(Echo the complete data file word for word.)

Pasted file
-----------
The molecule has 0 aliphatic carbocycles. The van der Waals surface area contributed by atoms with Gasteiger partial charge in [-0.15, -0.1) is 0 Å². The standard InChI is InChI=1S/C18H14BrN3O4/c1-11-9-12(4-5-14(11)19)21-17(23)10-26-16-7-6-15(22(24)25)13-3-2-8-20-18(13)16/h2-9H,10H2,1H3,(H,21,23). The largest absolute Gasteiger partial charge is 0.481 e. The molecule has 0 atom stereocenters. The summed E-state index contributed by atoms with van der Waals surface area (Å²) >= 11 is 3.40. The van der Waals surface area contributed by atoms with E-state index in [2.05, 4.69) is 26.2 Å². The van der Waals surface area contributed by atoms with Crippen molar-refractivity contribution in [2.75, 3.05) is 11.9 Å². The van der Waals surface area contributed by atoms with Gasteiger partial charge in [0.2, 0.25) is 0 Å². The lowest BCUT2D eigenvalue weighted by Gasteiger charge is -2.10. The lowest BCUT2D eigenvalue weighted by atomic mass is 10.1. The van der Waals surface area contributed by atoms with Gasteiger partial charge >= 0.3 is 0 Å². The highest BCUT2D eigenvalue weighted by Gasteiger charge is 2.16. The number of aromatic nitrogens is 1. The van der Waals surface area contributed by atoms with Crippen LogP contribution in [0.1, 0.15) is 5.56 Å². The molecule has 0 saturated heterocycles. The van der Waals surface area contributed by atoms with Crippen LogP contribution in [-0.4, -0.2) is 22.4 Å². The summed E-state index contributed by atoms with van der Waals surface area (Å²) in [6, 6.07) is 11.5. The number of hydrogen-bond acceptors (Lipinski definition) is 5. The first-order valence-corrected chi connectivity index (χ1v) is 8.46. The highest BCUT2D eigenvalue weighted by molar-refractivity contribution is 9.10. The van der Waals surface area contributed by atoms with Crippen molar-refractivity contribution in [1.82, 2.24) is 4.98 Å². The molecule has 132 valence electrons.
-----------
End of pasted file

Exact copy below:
The molecule has 0 aliphatic carbocycles. The van der Waals surface area contributed by atoms with Gasteiger partial charge in [-0.15, -0.1) is 0 Å². The standard InChI is InChI=1S/C18H14BrN3O4/c1-11-9-12(4-5-14(11)19)21-17(23)10-26-16-7-6-15(22(24)25)13-3-2-8-20-18(13)16/h2-9H,10H2,1H3,(H,21,23). The largest absolute Gasteiger partial charge is 0.481 e. The molecule has 0 atom stereocenters. The summed E-state index contributed by atoms with van der Waals surface area (Å²) >= 11 is 3.40. The van der Waals surface area contributed by atoms with E-state index in [2.05, 4.69) is 26.2 Å². The van der Waals surface area contributed by atoms with Crippen molar-refractivity contribution in [2.75, 3.05) is 11.9 Å². The van der Waals surface area contributed by atoms with Gasteiger partial charge in [0.2, 0.25) is 0 Å². The lowest BCUT2D eigenvalue weighted by Gasteiger charge is -2.10. The lowest BCUT2D eigenvalue weighted by atomic mass is 10.1. The van der Waals surface area contributed by atoms with Gasteiger partial charge >= 0.3 is 0 Å². The highest BCUT2D eigenvalue weighted by Gasteiger charge is 2.16. The number of aromatic nitrogens is 1. The van der Waals surface area contributed by atoms with Crippen LogP contribution in [0.1, 0.15) is 5.56 Å². The molecule has 0 saturated heterocycles. The van der Waals surface area contributed by atoms with Crippen LogP contribution in [-0.4, -0.2) is 22.4 Å². The summed E-state index contributed by atoms with van der Waals surface area (Å²) in [6, 6.07) is 11.5. The number of hydrogen-bond acceptors (Lipinski definition) is 5. The first-order valence-corrected chi connectivity index (χ1v) is 8.46. The highest BCUT2D eigenvalue weighted by molar-refractivity contribution is 9.10. The van der Waals surface area contributed by atoms with Crippen molar-refractivity contribution in [1.82, 2.24) is 4.98 Å². The molecule has 132 valence electrons.